How many of you had pups with biting problems
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Thread: How many of you had pups with biting problems

  1. #1
    Salem is offline Junior Member
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    DefaultHow many of you had pups with biting problems

    Hello, I'm new to the board and just trying to gather some information just for my own knowledge. I bought a 6 week old Lab and almost from the beginning she started biting me. Play biting I'm told this is. I did do research into the breed by reading books and such beforehand and I knew they were chewers, diggers and very full of energy, but I swear I found nothing about this biting. She is now 3 months old and no matter what method I have tried nothing has worked. I have signed us up for obedience classes at Petsmart in a few weeks.

    My pup hurts me terribly with those razor blade teeth and I have to wear several huge band aides on my arms each day to work.

    I was wondering, how many of you, when you bought your pup, had severe biting issues to deal with. If you did, what did you do to solve this problem? I would also like to hear if there are any fortunate souls out there that had Lab pups that did not bite the blood out of them each day.

    Thank you for your input.

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  3. #2
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    Baloo317 is offline Senior Member
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    Baloo was a biter. I would grab his muzzle and press his lip against his canine saying "no bite!" anytime he bit me. Consistency was key. That happened every single time he bit me. His biting only lasted for a few days, with a few minor relapses along the way.

    I don't know that I would use that method again with pups in the future, as realistically it's not very nice. But, it did work really well.

    I know others have a lot of success using the "time out" method, where they remove the puppy to a different room when they bite, so that might be something to try.

    But again, consistency is the only way you will kick this habit. Predictable consequences need to happen every single time the pup bites. Not 95% of the time, 100%. So whatever method you pick, stick to it and eventually it will work. I think a mistake people make often is that they're so desperate for the biting to stop that they flip flop back and forth with all sorts of different methods, and that just confuses the puppy and they don't learn what you want them to.
    Kate
    Baloo - 5 year old black lab
    Peanut - 7 year old minpin
    Monster - 3-ish year old frenchie/jack, rescue
    We're Superdogs!


  4. #3
    blaisberg is offline Member
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    Puppies that are taken away from their pack before 8 weeks of age typically have not learned about biting. Usually their packmates will teach them when it hurts in these crucial last weeks together. So now you, the human, need to teach the puppy in the way that the puppy can learn what is and is not appropriate.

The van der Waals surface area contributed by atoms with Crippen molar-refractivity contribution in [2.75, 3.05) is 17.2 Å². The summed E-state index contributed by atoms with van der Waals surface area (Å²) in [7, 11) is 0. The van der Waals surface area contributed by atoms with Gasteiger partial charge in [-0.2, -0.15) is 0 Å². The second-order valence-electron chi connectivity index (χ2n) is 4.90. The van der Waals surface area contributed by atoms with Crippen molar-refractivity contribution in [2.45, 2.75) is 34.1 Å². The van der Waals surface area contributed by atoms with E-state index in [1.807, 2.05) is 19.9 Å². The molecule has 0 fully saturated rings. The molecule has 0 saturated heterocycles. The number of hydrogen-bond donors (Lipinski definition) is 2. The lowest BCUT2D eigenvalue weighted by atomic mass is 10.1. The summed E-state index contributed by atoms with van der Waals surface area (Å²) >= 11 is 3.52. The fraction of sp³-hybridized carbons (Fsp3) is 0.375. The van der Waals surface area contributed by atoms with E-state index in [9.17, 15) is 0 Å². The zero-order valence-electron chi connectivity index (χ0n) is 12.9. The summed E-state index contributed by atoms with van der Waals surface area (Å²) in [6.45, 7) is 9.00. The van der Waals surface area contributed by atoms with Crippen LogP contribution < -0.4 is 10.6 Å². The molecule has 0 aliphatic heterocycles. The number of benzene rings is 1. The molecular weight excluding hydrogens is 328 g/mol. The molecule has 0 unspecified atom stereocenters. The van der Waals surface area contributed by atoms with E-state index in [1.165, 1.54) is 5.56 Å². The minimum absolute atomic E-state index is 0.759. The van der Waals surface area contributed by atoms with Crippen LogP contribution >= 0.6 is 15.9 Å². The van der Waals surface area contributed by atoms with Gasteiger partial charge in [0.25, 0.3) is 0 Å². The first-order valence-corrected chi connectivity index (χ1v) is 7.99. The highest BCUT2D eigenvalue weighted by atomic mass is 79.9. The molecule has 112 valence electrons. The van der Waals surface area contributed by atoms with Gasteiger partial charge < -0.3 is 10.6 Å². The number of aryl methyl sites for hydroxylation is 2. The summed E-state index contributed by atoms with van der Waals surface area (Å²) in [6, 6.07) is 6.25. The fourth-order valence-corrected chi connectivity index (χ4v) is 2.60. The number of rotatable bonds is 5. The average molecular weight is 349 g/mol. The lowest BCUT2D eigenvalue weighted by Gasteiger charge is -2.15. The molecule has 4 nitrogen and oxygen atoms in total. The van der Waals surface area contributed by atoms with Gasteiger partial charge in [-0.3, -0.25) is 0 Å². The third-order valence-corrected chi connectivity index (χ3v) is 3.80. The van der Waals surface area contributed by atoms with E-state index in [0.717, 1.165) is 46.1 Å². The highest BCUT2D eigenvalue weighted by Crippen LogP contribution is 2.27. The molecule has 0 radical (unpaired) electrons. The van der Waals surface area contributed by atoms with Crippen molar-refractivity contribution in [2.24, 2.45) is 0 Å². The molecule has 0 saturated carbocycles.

The most effective way to teach the puppy not to bite is for you to yelp - yes yelp, not yell, when the puppy play bites you. Try to make it high-pitched and sharp and as much like the sound a hurt puppy would make. Your pup will immediately stop and look at you with surprise. Do this every single time he nips you and you should find it will stop.

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    sandyriver is offline Member
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    Quite a few lab pups are little mouthy biters ....just part of the breed. Not enough is told to the public about them being mouthy and if they are not taught bite inhibition at a young age it can become problematic in the future. After all they are retrievers. Bite inhibition is key and yes I also used the closing the muzzle shut and saying owe no bite. I would also curl his lip under so that he would bite his own lip instead of me only in severe biting when all else failed. Or if you do not want to use a training method whereby your saying no then do make a high pitch yelp. The other main key component to bite inhibition is to also pair it with a POSITIVE behvaior that IS acceptible. So when you are yipping or telling them no bite also put a toy in the pups mouth and lots of praise...yes...good pup,etc. The idea is for the pup to learn that biting people no good but toys or anything else they are allowed to carry in the mouth is great!

    Sandy got past biting quickly and I had him at 7weeks. He still can get mouthy when really excited even at the age of 5years but when he gets into his mouthy urge he knows to go grab a toy or something that he is allowed to have. He also knows the word NO which is a stop whatever you're doing command immediately and then I redirect his behavior. I only use NO sparringly because like I said it stops him in his tracks.

    Hope this helps...just be patient and hang in there. A lot depends on the pups temperment also as to how you train or deal with various behaviors....what may work for one may not work for another. Obedience training is always good and glad that you're going that direction.